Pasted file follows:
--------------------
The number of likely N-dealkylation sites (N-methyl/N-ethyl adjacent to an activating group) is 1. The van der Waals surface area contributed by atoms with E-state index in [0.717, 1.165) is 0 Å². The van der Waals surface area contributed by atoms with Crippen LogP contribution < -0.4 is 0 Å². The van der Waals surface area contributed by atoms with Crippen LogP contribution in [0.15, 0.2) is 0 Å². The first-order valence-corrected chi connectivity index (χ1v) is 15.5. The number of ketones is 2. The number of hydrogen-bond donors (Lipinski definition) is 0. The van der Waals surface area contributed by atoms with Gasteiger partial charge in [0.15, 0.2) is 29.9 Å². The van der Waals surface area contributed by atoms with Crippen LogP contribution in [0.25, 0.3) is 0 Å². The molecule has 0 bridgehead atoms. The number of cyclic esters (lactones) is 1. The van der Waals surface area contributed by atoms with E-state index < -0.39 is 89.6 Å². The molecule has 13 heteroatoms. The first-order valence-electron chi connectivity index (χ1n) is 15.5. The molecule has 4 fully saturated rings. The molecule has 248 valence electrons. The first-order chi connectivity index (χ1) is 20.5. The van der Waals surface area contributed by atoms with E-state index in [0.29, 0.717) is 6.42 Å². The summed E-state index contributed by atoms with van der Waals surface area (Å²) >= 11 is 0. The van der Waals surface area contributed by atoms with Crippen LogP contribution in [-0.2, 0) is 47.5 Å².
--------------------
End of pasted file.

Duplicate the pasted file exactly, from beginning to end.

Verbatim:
The number of likely N-dealkylation sites (N-methyl/N-ethyl adjacent to an activating group) is 1. The van der Waals surface area contributed by atoms with E-state index in [0.717, 1.165) is 0 Å². The van der Waals surface area contributed by atoms with Crippen LogP contribution < -0.4 is 0 Å². The van der Waals surface area contributed by atoms with Crippen LogP contribution in [0.15, 0.2) is 0 Å². The first-order valence-corrected chi connectivity index (χ1v) is 15.5. The number of ketones is 2. The number of hydrogen-bond donors (Lipinski definition) is 0. The van der Waals surface area contributed by atoms with Gasteiger partial charge in [0.15, 0.2) is 29.9 Å². The van der Waals surface area contributed by atoms with Crippen LogP contribution in [0.25, 0.3) is 0 Å². The molecule has 0 bridgehead atoms. The number of cyclic esters (lactones) is 1. The van der Waals surface area contributed by atoms with E-state index < -0.39 is 89.6 Å². The molecule has 13 heteroatoms. The first-order valence-electron chi connectivity index (χ1n) is 15.5. The molecule has 4 fully saturated rings. The molecule has 248 valence electrons. The first-order chi connectivity index (χ1) is 20.5. The van der Waals surface area contributed by atoms with E-state index in [0.29, 0.717) is 6.42 Å². The summed E-state index contributed by atoms with van der Waals surface area (Å²) >= 11 is 0. The van der Waals surface area contributed by atoms with Crippen LogP contribution in [-0.2, 0) is 47.5 Å².